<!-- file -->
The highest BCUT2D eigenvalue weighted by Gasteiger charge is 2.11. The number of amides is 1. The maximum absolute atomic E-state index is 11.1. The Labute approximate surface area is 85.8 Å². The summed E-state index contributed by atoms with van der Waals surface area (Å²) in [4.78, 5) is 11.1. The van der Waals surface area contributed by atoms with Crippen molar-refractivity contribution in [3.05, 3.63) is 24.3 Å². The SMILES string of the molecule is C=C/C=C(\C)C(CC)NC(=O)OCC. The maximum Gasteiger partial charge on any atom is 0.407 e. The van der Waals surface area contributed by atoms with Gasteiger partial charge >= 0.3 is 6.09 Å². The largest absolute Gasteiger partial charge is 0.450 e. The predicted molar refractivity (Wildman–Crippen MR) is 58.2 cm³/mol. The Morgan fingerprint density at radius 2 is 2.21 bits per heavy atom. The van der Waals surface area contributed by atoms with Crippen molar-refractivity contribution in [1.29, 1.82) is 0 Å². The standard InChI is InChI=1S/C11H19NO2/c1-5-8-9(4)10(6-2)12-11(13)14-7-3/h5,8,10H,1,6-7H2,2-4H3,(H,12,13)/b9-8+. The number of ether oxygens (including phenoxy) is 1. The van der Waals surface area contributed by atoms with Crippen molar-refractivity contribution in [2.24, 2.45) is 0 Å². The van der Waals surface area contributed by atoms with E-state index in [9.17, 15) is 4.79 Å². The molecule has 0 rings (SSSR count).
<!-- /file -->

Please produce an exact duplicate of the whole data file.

The highest BCUT2D eigenvalue weighted by Gasteiger charge is 2.11. The number of amides is 1. The maximum absolute atomic E-state index is 11.1. The Labute approximate surface area is 85.8 Å². The summed E-state index contributed by atoms with van der Waals surface area (Å²) in [4.78, 5) is 11.1. The van der Waals surface area contributed by atoms with Crippen molar-refractivity contribution in [3.05, 3.63) is 24.3 Å². The SMILES string of the molecule is C=C/C=C(\C)C(CC)NC(=O)OCC. The maximum Gasteiger partial charge on any atom is 0.407 e. The van der Waals surface area contributed by atoms with Gasteiger partial charge >= 0.3 is 6.09 Å². The largest absolute Gasteiger partial charge is 0.450 e. The predicted molar refractivity (Wildman–Crippen MR) is 58.2 cm³/mol. The Morgan fingerprint density at radius 2 is 2.21 bits per heavy atom. The van der Waals surface area contributed by atoms with Crippen molar-refractivity contribution in [1.29, 1.82) is 0 Å². The standard InChI is InChI=1S/C11H19NO2/c1-5-8-9(4)10(6-2)12-11(13)14-7-3/h5,8,10H,1,6-7H2,2-4H3,(H,12,13)/b9-8+. The number of ether oxygens (including phenoxy) is 1. The van der Waals surface area contributed by atoms with Crippen molar-refractivity contribution in [2.24, 2.45) is 0 Å². The van der Waals surface area contributed by atoms with E-state index in [9.17, 15) is 4.79 Å². The molecule has 0 rings (SSSR count).